Q: How did the cut of the film fall short of your original conception?
VIN: Well, thank God I created a company called Tigon Studios, which created the video game where I was able to add 25 minutes of story, so you see what he's been doing on the snow-covered planet for five years. You witness the point in his life where his eyes are transformed and how that happens.
Q: Were there things from the game, then, that you wanted to see in the film?
VIN: There are things that I wanted to see in the film, but thank God for DVD, [where] you can incorporate them into the DVD. The theatrical experience is dictated by so many elements. If it were up to me, it'd be a four-hour movie.
Q: What has the journey been like for you, these last 10 years? What would you say to people aspiring to follow a similar path?
VIN: Well, for anyone that were to ask me advice about it all or to comment on the journey - I started acting at seven years old. It took me 20 years to understand that if I was going to make my dreams a reality, I had to take the reigns. I had to learn something about being productive and being self- - what's the word I'm looking for? Self-sufficient, but I had to be productive at all costs and I had to make product. Because I was going around, telling everyone I was an actor and unless you were coming to a theatrical play I was in, you would never know.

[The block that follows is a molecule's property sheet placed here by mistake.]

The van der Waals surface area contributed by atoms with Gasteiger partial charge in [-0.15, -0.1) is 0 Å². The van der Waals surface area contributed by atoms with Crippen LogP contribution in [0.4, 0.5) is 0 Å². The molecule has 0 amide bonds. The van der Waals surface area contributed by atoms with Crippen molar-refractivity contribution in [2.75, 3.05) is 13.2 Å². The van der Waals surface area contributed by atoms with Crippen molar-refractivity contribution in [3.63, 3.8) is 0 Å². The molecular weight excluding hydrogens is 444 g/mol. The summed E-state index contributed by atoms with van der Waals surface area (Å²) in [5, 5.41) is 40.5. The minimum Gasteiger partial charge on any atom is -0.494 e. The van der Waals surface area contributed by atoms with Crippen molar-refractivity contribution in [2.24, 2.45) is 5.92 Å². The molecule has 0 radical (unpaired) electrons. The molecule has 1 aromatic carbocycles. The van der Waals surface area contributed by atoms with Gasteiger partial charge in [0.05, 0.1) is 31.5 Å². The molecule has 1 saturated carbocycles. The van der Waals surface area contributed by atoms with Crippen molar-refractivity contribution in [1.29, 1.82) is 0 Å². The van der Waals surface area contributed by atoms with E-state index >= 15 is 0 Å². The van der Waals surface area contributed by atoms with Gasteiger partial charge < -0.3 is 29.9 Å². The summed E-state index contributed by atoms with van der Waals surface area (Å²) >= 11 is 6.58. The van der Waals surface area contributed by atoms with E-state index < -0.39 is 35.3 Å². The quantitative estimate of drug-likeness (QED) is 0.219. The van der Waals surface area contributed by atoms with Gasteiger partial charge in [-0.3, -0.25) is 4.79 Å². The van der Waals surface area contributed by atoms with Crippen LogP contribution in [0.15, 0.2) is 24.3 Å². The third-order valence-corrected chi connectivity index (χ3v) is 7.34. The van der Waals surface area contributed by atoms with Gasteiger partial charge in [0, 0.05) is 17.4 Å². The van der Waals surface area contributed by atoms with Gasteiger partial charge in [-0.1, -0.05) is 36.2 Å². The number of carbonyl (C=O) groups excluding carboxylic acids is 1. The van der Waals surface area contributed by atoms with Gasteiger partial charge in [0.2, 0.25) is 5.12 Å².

Q: So your short film, Multi-Facial, was a tool?
VIN: The short was an artistic expression that at that point, after that long, I wanted to make movies. And that was the release of that desire, that drive. And something that people don't know is that I wrote Strays a year before I did Multi-Facial. But I couldn't get Strays made because it cost $50,000 and I didn't have the money. So what successful people know, and what I learned was, if you can't do it all, do what you can. So I wrote a short film, a 20-minute short film. I wrote it in five days, and I used the means that I had accessible.